(I remember once at the bookstore, some guy kind of went off on the cashier. I don't know what about. I was walking towards the cashier with my stuff, when I heard the tone of his voice I kind of melted back to an area between bookcases where there were several heavily-stocked bookcases between him and me....you know, just in CASE. I think eventually a manager calmed him down and propelled him out the door but yeah.)
Anyway, yeah. It does feel to me like ugliness in the world is increasing. Maybe it's just there's more of us and we're bumping up against each other more. And also, with social media - of course that was where I saw the guy's rant - you see that 0.05% of the population who just probably should not go out in public.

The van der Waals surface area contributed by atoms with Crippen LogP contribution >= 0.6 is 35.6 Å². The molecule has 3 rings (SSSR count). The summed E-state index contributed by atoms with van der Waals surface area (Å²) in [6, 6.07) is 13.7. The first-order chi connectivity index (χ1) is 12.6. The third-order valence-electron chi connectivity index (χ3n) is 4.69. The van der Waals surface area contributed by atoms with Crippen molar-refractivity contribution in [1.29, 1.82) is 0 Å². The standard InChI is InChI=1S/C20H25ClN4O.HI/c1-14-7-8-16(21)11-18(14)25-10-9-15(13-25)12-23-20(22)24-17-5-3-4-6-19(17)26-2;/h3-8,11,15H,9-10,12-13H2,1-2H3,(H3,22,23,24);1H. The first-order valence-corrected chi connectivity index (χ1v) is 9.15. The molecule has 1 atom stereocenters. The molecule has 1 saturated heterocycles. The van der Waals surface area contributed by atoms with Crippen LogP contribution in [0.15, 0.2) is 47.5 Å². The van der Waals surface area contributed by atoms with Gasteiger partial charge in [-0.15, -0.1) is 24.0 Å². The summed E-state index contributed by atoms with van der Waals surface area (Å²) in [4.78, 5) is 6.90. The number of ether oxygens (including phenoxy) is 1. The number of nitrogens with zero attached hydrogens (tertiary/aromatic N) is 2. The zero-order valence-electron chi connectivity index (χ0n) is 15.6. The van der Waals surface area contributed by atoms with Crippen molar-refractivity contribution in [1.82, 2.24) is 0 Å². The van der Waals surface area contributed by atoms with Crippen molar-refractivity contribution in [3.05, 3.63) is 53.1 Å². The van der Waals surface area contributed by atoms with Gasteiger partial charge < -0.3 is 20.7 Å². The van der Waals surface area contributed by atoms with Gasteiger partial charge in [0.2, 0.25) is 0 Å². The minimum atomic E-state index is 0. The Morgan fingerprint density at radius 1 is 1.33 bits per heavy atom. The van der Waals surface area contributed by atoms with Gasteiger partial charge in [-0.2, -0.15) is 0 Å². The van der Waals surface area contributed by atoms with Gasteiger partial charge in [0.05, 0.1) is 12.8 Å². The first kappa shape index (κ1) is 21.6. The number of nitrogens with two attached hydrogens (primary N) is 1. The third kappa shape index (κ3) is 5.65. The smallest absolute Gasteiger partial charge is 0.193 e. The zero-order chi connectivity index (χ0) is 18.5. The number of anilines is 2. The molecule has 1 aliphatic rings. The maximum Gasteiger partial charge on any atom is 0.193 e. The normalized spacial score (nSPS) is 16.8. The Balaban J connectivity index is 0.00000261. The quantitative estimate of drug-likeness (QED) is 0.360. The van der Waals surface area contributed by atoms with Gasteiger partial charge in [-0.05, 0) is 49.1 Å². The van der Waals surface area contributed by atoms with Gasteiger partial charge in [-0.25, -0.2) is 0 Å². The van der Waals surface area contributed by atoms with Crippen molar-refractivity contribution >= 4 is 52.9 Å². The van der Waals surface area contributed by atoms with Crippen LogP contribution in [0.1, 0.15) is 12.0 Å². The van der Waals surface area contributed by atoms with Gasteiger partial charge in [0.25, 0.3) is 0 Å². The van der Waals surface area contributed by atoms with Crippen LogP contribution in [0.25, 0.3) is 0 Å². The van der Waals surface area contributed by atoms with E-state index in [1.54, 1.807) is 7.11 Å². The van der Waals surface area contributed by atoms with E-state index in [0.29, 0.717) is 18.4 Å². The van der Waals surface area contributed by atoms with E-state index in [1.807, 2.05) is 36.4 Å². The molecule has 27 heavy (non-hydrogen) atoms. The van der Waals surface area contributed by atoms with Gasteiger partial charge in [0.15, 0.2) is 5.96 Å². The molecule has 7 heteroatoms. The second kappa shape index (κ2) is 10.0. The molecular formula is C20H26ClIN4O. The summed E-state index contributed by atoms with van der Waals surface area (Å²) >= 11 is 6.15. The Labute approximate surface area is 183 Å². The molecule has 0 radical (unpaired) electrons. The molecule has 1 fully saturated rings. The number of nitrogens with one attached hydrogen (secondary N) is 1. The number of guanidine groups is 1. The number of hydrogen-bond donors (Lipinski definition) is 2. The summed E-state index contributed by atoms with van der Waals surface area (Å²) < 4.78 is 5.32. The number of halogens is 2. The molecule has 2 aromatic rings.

And someone else commented that "it's possible that guy was just having an 'off' day, don't be too hard on him" but honestly? There's having an "off day" and there's "terrorizing the sensitive people within a 30' radius of you" which is what that guy would have done to me - I'd have left the place and likely never have gone back if I could avoid it, because of the bad/scary memory. And while yes, people have off days (I have them), I also don't think we should necessarily give bad behavior a pass on those grounds....we need to be better.
(I'll also note in passing: while I generally don't LIKE harsh language, I mostly tolerate it when I hear it. There are two things though that I regard as "unforgivable sins," at least if someone were to use them against me or someone I loved.
The first one, and the worst one, is saying "F*** you" to somebody. Because I interpret that as the ultimate insult, the "you are lower than the dust on my shoes"* sort of thing